The United States has a higher maternal mortality rate than any other developed country, but federal policy makers are considering reducing access to insurance coverage for pregnancy care. Last week, the US Senate released the Better Care Reconciliation Act of 2017, following the passage of the American Health Care Act in the US House of Representatives. Both pieces of legislation would allow states to waive out of the requirement that insurance plans in the individual market cover maternity and newborn care, as part of efforts to repeal and replace the Affordable Care Act (ACA).
The ACA requires that all individual market health insurance plans cover 10 essential health benefits, including maternity and newborn care. Ever since the passage of the ACA, some people have objected to the maternity requirement, claiming it is unfair to men and some women who do not expect to become pregnant. The maternity requirement seems to be targeted more publicly than other essential health benefits, such as pediatric services, mental health and substance use services, and prescription drug coverage. This raises the question: Is maternity care different than other medical services?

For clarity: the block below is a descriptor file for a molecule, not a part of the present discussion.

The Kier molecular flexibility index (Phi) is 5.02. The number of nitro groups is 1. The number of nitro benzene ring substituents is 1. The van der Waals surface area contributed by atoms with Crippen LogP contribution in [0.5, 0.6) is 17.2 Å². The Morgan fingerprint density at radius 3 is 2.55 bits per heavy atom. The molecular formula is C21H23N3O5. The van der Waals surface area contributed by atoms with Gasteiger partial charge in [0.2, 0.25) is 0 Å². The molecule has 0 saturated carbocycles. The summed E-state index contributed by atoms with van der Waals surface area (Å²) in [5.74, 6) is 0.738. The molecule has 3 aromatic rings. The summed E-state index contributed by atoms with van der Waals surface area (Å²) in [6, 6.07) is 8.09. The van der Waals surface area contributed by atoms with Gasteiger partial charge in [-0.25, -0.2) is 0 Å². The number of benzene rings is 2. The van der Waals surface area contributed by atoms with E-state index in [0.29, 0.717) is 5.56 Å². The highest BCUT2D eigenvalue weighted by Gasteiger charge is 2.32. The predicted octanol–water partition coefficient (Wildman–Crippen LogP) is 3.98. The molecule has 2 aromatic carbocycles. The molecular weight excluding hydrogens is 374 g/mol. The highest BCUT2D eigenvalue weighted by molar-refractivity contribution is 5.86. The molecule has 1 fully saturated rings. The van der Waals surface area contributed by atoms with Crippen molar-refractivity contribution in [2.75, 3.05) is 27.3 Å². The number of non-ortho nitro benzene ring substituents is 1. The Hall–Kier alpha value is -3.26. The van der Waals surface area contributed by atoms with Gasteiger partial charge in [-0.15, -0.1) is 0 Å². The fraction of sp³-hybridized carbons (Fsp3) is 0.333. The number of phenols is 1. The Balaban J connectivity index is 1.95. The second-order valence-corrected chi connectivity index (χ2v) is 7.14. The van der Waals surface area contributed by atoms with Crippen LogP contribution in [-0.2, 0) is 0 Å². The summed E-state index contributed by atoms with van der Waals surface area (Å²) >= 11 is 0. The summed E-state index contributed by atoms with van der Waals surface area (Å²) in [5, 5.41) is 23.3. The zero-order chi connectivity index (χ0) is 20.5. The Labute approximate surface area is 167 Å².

Maternity care is different.
When a woman receives maternity care, the health care services are provided to the woman, but lasting benefits of maternity care affect both the woman and the child. The importance of maternity coverage in improving child health has long been recognized in our public health programs. The oldest federal-state partnership, the Maternal and Child Health Services Block Grant Program, has aimed to improve the health of mothers and children since 1935, in part by providing access to comprehensive prenatal and postnatal care. Medicaid has had a special category covering pregnant women up to a higher-income level than other adults for 30 years, and the Children’s Health Insurance Program (CHIP) provides affordable coverage to pregnant women up to a minimum of 185 percent of the federal poverty level. CHIP coverage for pregnant women technically covers the “unborn child” and not the woman. This is an important distinction because it is a reminder that the intent of the coverage is to improve health outcomes for children. Reducing infant mortality and improving health outcomes for children is an important public health goal that is extended through the ACA by requiring insurance coverage of maternity and newborn care, but it should not be the only goal of maternity coverage.
We cannot ignore the importance of maternity care for the health of women, in addition to the health of children. Routine prenatal care improves health outcomes for women by identifying treatable complications such as gestational diabetes, preeclampsia, and ectopic pregnancies. Postnatal care screens for postpartum depression and infection. If a woman does not have health coverage for her pregnancy, she may forgo prenatal and postnatal care that could identify risks and help her and her provider take steps to prevent life-threatening complications.